Strand Theater Company’s production of Miss Bennet: Christmas at Pemberley is a delightfully theatrical sequel to Jane Austen’s classic novel Pride and Prejudice. Written by Lauren Gunderson and Margot Melcon, it finds all but one of the Bennet sisters gathered at Darcy and Elizabeth’s estate at Pemberley to celebrate Christmas. The plot focuses on middle sister Mary, now living alone with her parents and becoming an intelligent, talented young woman yearning for more than her books and music. Another guest may offer what she hopes. Directed by Erin Riley, with technical direction by Theresa Olson, it is in the perfect spirit of the holiday season.
In this streaming production, the actors appear most of the time in separate boxes, with a few brief scenes of two of them together. Volcano Jones is a pleasure to watch as Mary, bringing a keen intellect to the oft-overlooked Bennet sister, interested in knowledge and able to discuss her passions with anyone. She begins the play peevishly finding fault with everything, but soon becomes charming and engaging. She speaks her mind to Lydia (Betse Lyons) and later stands up to herself against a bully, as well as offering passionate encouragement to one feeling trapped by responsibilities. This is an admirable Mary, having mixed her own good qualities with those of her elder sisters.
Emily H. Gilson gives Lizzy a wit and independence, bringing the German custom of Christmas trees to Pemberley. She also stops the argument between the sisters. Alexander Kafarakis gives her husband Darcy a keen wit. Unfamiliar with the tradition of ornamenting Christmas trees, he responds, “I didn’t realize they needed dressing.” He also gives good advice about love. Marriage has clearly mellowed him.
Julieta Gozalo plays Jane with sweetness and light, eager to help her sisters. She offers one of them a way out of her difficult situation. Justin Johnson gives a good humor to her husband Bingley, always smiling and delighted at where he is. Betse Lyons brings a youthful flirtatiousness to Lydia, coming to Pemberley with only her dog Robin, played by Fado, as her husband Mr. Wickham is not welcome. Her attempts to provide “entertainment” throughout her stay are a source of drama, hiding a deep loneliness at home. She and Jones have a heartful conversation that brings them closer.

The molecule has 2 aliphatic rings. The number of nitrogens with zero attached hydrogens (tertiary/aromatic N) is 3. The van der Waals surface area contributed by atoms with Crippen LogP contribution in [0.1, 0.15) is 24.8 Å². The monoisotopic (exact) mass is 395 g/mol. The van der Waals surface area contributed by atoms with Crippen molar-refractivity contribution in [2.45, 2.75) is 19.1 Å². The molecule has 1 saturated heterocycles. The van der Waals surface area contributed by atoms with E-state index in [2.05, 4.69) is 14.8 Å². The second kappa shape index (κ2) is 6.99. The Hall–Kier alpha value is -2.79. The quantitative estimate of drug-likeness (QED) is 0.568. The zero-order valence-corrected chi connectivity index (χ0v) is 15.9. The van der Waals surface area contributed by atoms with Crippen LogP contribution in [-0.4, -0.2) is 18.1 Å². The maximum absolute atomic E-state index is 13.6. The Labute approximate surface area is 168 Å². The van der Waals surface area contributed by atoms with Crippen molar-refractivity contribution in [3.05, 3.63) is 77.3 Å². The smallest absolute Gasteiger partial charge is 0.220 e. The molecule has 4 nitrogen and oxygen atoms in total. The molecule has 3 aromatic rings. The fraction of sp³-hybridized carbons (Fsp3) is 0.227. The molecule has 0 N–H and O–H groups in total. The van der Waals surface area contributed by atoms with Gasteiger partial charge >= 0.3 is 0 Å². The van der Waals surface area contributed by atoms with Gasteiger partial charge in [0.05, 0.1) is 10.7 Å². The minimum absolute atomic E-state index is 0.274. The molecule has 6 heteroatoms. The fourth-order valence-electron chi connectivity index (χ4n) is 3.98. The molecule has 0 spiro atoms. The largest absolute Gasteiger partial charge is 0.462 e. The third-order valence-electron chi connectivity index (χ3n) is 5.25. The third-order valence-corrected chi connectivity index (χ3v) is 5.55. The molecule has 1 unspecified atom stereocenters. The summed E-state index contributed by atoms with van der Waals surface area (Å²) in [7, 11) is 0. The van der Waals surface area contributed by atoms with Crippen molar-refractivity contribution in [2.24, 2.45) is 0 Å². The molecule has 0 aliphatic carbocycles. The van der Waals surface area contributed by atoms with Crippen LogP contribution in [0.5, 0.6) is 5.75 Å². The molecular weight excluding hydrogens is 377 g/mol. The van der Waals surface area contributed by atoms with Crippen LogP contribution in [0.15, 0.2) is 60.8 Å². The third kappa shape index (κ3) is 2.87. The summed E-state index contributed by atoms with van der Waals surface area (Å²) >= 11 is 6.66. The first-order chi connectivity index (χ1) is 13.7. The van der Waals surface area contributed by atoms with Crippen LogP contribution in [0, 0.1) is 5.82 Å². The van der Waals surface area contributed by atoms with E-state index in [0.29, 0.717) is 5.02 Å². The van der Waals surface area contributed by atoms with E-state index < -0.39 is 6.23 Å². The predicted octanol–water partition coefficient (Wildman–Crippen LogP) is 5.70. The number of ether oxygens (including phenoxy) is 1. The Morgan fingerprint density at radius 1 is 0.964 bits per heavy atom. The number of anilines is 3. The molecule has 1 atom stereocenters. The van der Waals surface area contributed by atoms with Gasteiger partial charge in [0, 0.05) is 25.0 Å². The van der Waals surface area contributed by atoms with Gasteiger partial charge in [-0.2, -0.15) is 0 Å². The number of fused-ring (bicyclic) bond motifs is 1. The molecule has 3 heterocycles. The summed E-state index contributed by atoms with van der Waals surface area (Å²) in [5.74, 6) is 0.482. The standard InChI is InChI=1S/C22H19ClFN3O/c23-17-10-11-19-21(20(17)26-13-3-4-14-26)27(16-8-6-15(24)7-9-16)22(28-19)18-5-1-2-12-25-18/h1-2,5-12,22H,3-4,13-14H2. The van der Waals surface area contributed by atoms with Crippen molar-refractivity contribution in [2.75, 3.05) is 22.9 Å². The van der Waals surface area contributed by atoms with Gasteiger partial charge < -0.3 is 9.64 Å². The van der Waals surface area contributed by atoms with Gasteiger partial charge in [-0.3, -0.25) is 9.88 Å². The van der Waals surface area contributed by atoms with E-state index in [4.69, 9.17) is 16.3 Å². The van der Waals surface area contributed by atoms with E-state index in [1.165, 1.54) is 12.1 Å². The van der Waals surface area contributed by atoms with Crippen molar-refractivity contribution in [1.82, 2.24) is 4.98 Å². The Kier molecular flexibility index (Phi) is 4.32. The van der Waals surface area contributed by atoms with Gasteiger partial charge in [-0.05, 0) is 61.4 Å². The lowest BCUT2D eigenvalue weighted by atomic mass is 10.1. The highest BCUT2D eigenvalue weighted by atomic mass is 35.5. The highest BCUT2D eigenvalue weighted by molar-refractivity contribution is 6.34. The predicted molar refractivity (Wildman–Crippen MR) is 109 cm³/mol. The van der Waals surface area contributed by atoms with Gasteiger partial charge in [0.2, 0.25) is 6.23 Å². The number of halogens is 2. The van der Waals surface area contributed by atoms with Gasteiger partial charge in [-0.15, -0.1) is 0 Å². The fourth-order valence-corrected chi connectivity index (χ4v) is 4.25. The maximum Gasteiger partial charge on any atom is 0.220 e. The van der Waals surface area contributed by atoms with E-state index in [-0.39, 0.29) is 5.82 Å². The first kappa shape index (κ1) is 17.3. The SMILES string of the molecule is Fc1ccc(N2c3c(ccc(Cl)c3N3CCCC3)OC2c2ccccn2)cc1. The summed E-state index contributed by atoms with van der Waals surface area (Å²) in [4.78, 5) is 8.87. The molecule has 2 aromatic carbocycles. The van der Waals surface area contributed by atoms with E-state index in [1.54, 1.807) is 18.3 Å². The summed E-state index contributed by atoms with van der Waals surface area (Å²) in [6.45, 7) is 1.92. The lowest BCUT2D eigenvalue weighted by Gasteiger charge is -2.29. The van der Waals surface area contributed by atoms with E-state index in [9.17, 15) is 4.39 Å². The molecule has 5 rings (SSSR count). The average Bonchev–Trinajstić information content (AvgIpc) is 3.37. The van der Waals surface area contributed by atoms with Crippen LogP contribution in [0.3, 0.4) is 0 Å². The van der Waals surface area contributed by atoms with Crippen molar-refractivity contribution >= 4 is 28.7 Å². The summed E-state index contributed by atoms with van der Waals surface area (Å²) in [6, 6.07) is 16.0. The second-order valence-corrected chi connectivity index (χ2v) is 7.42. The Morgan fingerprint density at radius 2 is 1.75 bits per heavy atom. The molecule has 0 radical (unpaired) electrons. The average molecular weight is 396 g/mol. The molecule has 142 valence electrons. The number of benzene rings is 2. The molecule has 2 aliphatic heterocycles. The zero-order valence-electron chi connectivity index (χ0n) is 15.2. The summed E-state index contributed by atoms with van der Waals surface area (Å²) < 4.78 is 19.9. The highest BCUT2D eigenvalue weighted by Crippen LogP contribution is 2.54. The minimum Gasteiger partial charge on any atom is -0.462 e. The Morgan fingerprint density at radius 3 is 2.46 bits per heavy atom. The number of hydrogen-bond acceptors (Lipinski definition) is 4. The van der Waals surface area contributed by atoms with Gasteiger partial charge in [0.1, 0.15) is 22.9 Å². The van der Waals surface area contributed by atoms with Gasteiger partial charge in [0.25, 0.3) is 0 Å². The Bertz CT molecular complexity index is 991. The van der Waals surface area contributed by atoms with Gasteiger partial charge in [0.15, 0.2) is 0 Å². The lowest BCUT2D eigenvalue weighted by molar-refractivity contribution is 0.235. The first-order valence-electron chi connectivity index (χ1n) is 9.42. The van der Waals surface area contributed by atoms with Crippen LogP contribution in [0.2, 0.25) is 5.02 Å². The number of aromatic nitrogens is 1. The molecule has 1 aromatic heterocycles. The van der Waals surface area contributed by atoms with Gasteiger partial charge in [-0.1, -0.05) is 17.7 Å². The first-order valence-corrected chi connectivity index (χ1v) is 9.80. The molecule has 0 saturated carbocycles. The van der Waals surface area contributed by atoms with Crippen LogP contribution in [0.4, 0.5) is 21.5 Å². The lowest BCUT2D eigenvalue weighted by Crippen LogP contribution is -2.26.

O’Malley Steuerman plays Arthur De Bourgh, Darcy’s relation, with a charming awkwardness. Well read and intelligent, he finds himself uncertain of the new responsibilities thrust upon him, and unfamiliar with the social graces. Steuerman and Jones have excellent chemistry together, talking eagerly about books and ideas, and clearly meant to be together. Emma Hooks brings a comic touch to Anne De Bourgh, once intended for Darcy and now bursting in with a scheme for her future. Fast talking, she makes disparaging comments about Lizzy’s decorations and ropes in others to her plans, not giving them a chance to argue. Underneath her breezy superiority, though, lies a fear about her place in life, which comes to the surface.
Costume Designer Sarah Walsh has created period-appropriate outfits that help distinguish the characters, even when only part of them is visible. Arthur wears a top hat, while Lydia wears a bonnet. Properties Master Jennifer Swisko Beck completes the period atmosphere with books, quill pens, letter paper, and other items. Graphic Designer Mika Nakano fills the background with appropriate settings, such as the library, study, and sitting room, as well as lovely cards that pop up in between scenes to set the next one.
Music Director Donna Korn provides charming inter-scene music, and piano music for Mary to play. She also plays the Christmas music the cast sings before the show begins, during intermission, and just after. Theresa Olson does a wonderful job as technical director, keeping the video running smoothly and seamlessly, making it feel less like a Zoom call. Erin Riley does the same as director. The actors navigate this online stage well, interacting as though they were all onstage together. Miss Bennet is a charming production, sure to entertain those familiar with Austen’s novel and newcomers alike. Sunday December 20, 2020, is the last performance, so catch it while you can!
Running Time: Approximately 2 hours, with a 10-minute intermission.
Miss Bennet: Christmas at Pemberley is livestreamed through December 20, 2020, on the Strand Theater Company website. To purchase tickets or for information on this and future productions, please visit their website.